Chelsea Green And The Great Big Mistake

August 20th, 2008 · 11 Comments
by Kassia Krozser

Here we are in 2008 and Chelsea Green, a small publisher, took a chance. It thought, “Hmm, offer an exclusive window to Amazon for our new book on Barack Obama, or choose broad distribution? We choose Amazon, and Amazon alone.” Which, of course, angered all the other booksellers in the world, the booksellers who see Amazon as both usurper and competition. It was a calculated risk that smacks of someone forgetting to carry the ones.

On paper, this probably seemed brilliant. Amazon has great distribution. By working with BookSurge, a division of Amazon, print runs could be managed. The problem, of course, is obvious: not every book buyer shops at Amazon (in fact, most don’t, odd as it seems). The repercussions were great: Barnes & Noble cancelled their order (Borders stayed in the game, for what it’s worth). If you’re a small press hoping to make a decent profit, losing these sales is pretty significant.

Significant = painful.

Amazon wants to rule the world. They haven’t hidden that goal. Barnes & Noble, however, continues to own the face-to-face market. Chelsea Green, whose ability to find traction in the distribution chain is very much dependent on the kindness of strangers (including smaller bookstores, who are reportedly not happy campers), can’t afford to play favorites. One hopes, for the sake of their bottom line, that Amazon offered incredible financial incentive to the publisher.

Remember: most readers don’t give a flying fig about the delicate behind-the-scenes deals. They hear about a book, they want the book. If the book isn’t available at the retailer of choice for that consumer, it will take a powerful amount of motivation to force that person to seek out other retailers. Is this “exclusive” window worth taking that kind of risk?

Perhaps only those political books that are fabricated out of holey cloth are destined to top the bestseller lists (when, pray tell, are we going to see serious analysis of those sales figures?) and this book will garner respectable but not blockbuster interest. It’s near-impossible to predict the future*, but if there’s one truth about this new world we occupy, it is this: your fifteen minutes is much shorter than it used to be. You don’t mess around with initial distribution.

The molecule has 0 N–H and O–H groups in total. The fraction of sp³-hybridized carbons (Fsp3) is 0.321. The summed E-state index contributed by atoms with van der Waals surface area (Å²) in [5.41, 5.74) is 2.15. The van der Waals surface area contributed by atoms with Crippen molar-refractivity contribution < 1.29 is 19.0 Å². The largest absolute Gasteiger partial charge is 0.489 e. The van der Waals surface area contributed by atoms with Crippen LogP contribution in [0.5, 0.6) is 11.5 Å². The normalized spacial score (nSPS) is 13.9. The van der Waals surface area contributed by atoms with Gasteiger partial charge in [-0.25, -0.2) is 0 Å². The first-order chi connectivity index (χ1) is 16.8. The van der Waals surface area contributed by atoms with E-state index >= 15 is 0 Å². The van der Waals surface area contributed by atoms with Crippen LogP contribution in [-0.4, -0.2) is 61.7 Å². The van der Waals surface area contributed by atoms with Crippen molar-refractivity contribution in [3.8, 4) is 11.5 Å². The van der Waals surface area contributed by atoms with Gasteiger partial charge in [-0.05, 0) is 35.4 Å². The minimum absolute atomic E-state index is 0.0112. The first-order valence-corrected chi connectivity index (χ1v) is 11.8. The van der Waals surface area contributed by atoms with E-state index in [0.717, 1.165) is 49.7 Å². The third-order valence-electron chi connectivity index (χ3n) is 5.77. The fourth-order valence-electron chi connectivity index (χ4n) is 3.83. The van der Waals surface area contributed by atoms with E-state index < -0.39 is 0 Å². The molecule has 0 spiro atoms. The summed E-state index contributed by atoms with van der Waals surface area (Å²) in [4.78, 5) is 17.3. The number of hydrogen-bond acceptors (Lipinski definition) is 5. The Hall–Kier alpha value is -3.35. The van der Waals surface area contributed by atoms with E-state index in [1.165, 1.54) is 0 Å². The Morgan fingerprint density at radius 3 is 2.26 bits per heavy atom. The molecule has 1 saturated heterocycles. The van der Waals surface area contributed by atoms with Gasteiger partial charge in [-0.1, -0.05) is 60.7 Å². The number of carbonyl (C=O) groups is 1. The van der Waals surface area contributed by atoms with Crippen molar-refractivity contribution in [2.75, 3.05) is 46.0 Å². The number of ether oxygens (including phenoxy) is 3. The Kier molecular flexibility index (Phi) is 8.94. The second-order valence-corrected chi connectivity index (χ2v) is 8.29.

Granting an exclusive window to Amazon has certainly garnered headlines for Chelsea Green and its book Obama’s Challenge. But those headlines are, sigh, running in the industry press, not permeating the mainstream consciousness. This book has a limited shelf life (unless I’m wrong and it turns out to be one of the seminal texts on Barack Obama), and Chelsea Green made the mistake of choosing old school tactics over smart distribution.

After all, we’re living in a “give to us now, how we want it, when we want it, where we want it” world.

* – Big fat lie — we do it all the time here at BS.

File Under: The Future of Publishing

11 responses so far ↓

  • Mike Cane // Aug 20, 2008 at 12:50 pm

    The bookstores will have to live with the insults — because more and more will be coming down the pike.

    If Apple enters eBooks, how many writers will really give a damn if their books are on paper? With millions of iPhones out there *daily* in the hands of people — *worldwide* — that’s more reach than B&N, et al.

  • Jay Sandhill // Aug 20, 2008 at 2:01 pm

    it’s interesting that this isn’t being offered as an ebook (doesn’t amazon own kindle?)

    aren’t ebooks greeen?

    isn’t green part of the publisher’s name?

  • Linsey // Aug 20, 2008 at 3:23 pm

    Chelsea Green situation is an interesting one. I remember meeting with one of their people last year at the Denver Publishing Institute and we talked ebooks at that time–specifically we talked ebooks as a review item. It was about the time that Chelsea Green pulled out of offering up one of their books (for the life of me, I can’t remember who or what it was about) in some sort of giftbag for a big name conference because they felt that the print run plus shipping etc would have an environmentally adverse effect that would not be offset by the publicity garnered by being involved. I think that they saw the Amazon opportunity as one that allowed them to get a jump on book sales for a book that really has no competition in the market at the moment, while once again offsetting said environmental affects because Amazon is already set up for this. (Whether or not the process was still environmentally friendly, I don’t know).

    Considering that Chelsea was quite popular with the booksellers/publishing types in Denver, it would be interesting to see their reception now. It’s unfortunate that they had to be the first small publisher to take this route and as such get slammed for it, especially when I don’t see a lot of independent options that would have been able to provide the same level of all in one service as Amazon. The idea behind using controled print on demand set up is made for the blink and you missed it moment most political books have to catch on. I wonder if they’d also offered an ebook whether or not the outcry from independents would have been as loud. Powells offers ebooks through its site and it can’t be the only one.

  • Joan Reeves // Aug 21, 2008 at 8:14 am